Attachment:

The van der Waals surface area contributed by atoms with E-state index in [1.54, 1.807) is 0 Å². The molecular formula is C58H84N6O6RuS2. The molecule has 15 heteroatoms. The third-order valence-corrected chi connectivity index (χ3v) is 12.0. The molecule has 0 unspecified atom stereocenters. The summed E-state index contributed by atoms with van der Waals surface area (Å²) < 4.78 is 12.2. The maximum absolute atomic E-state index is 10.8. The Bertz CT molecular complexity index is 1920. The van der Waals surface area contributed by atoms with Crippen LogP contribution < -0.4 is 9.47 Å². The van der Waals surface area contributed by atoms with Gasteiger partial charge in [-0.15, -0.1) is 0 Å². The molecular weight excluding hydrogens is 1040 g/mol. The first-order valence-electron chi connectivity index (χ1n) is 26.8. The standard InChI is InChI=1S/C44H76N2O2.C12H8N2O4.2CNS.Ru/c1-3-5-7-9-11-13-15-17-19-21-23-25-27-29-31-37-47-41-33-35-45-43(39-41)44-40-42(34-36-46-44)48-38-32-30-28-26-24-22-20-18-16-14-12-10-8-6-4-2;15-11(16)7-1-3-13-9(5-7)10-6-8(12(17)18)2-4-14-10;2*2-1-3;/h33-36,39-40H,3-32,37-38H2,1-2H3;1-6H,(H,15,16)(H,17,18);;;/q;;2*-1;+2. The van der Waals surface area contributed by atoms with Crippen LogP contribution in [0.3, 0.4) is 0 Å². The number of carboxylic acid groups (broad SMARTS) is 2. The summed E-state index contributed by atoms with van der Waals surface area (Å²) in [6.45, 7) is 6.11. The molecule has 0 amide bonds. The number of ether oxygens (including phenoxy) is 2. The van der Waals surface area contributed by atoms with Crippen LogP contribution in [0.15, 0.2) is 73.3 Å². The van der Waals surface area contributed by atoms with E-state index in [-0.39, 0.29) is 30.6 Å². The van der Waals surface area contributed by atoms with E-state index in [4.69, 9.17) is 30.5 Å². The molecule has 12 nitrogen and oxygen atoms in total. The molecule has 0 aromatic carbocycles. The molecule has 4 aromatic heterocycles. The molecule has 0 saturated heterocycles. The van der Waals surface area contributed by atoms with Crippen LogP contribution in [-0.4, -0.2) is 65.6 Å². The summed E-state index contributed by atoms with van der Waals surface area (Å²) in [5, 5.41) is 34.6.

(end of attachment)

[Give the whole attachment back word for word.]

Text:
The van der Waals surface area contributed by atoms with E-state index in [1.54, 1.807) is 0 Å². The molecular formula is C58H84N6O6RuS2. The molecule has 15 heteroatoms. The third-order valence-corrected chi connectivity index (χ3v) is 12.0. The molecule has 0 unspecified atom stereocenters. The summed E-state index contributed by atoms with van der Waals surface area (Å²) < 4.78 is 12.2. The maximum absolute atomic E-state index is 10.8. The Bertz CT molecular complexity index is 1920. The van der Waals surface area contributed by atoms with Crippen LogP contribution < -0.4 is 9.47 Å². The van der Waals surface area contributed by atoms with Gasteiger partial charge in [-0.15, -0.1) is 0 Å². The molecular weight excluding hydrogens is 1040 g/mol. The first-order valence-electron chi connectivity index (χ1n) is 26.8. The standard InChI is InChI=1S/C44H76N2O2.C12H8N2O4.2CNS.Ru/c1-3-5-7-9-11-13-15-17-19-21-23-25-27-29-31-37-47-41-33-35-45-43(39-41)44-40-42(34-36-46-44)48-38-32-30-28-26-24-22-20-18-16-14-12-10-8-6-4-2;15-11(16)7-1-3-13-9(5-7)10-6-8(12(17)18)2-4-14-10;2*2-1-3;/h33-36,39-40H,3-32,37-38H2,1-2H3;1-6H,(H,15,16)(H,17,18);;;/q;;2*-1;+2. The van der Waals surface area contributed by atoms with Crippen LogP contribution in [0.3, 0.4) is 0 Å². The number of carboxylic acid groups (broad SMARTS) is 2. The summed E-state index contributed by atoms with van der Waals surface area (Å²) in [6.45, 7) is 6.11. The molecule has 0 amide bonds. The number of ether oxygens (including phenoxy) is 2. The van der Waals surface area contributed by atoms with Crippen LogP contribution in [0.15, 0.2) is 73.3 Å². The van der Waals surface area contributed by atoms with E-state index in [-0.39, 0.29) is 30.6 Å². The van der Waals surface area contributed by atoms with E-state index in [4.69, 9.17) is 30.5 Å². The molecule has 12 nitrogen and oxygen atoms in total. The molecule has 0 aromatic carbocycles. The molecule has 4 aromatic heterocycles. The molecule has 0 saturated heterocycles. The van der Waals surface area contributed by atoms with Crippen LogP contribution in [-0.4, -0.2) is 65.6 Å². The summed E-state index contributed by atoms with van der Waals surface area (Å²) in [5, 5.41) is 34.6.